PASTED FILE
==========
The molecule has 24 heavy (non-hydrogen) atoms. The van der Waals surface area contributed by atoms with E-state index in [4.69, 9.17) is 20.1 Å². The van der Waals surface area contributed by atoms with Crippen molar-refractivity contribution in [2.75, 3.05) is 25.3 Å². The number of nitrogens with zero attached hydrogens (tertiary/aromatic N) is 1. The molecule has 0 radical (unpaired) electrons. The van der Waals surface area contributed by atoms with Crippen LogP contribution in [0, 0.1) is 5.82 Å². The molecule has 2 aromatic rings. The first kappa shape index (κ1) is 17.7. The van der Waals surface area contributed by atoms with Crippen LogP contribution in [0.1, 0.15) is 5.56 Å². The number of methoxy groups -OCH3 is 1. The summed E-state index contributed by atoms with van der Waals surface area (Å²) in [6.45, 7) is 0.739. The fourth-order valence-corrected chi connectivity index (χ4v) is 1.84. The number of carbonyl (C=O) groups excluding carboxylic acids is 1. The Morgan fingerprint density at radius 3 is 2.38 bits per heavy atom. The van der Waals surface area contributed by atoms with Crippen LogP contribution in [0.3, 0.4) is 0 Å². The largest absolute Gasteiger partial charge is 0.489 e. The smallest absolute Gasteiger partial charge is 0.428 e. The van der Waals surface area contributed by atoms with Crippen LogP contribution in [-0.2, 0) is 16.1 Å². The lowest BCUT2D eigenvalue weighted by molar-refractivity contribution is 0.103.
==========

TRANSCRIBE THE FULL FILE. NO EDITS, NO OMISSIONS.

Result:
The molecule has 24 heavy (non-hydrogen) atoms. The van der Waals surface area contributed by atoms with E-state index in [4.69, 9.17) is 20.1 Å². The van der Waals surface area contributed by atoms with Crippen molar-refractivity contribution in [2.75, 3.05) is 25.3 Å². The number of nitrogens with zero attached hydrogens (tertiary/aromatic N) is 1. The molecule has 0 radical (unpaired) electrons. The van der Waals surface area contributed by atoms with Crippen LogP contribution in [0, 0.1) is 5.82 Å². The molecule has 2 aromatic rings. The first kappa shape index (κ1) is 17.7. The van der Waals surface area contributed by atoms with Crippen LogP contribution in [0.1, 0.15) is 5.56 Å². The number of methoxy groups -OCH3 is 1. The summed E-state index contributed by atoms with van der Waals surface area (Å²) in [6.45, 7) is 0.739. The fourth-order valence-corrected chi connectivity index (χ4v) is 1.84. The number of carbonyl (C=O) groups excluding carboxylic acids is 1. The Morgan fingerprint density at radius 3 is 2.38 bits per heavy atom. The van der Waals surface area contributed by atoms with Crippen LogP contribution in [0.3, 0.4) is 0 Å². The largest absolute Gasteiger partial charge is 0.489 e. The smallest absolute Gasteiger partial charge is 0.428 e. The van der Waals surface area contributed by atoms with Crippen LogP contribution in [-0.2, 0) is 16.1 Å². The lowest BCUT2D eigenvalue weighted by molar-refractivity contribution is 0.103.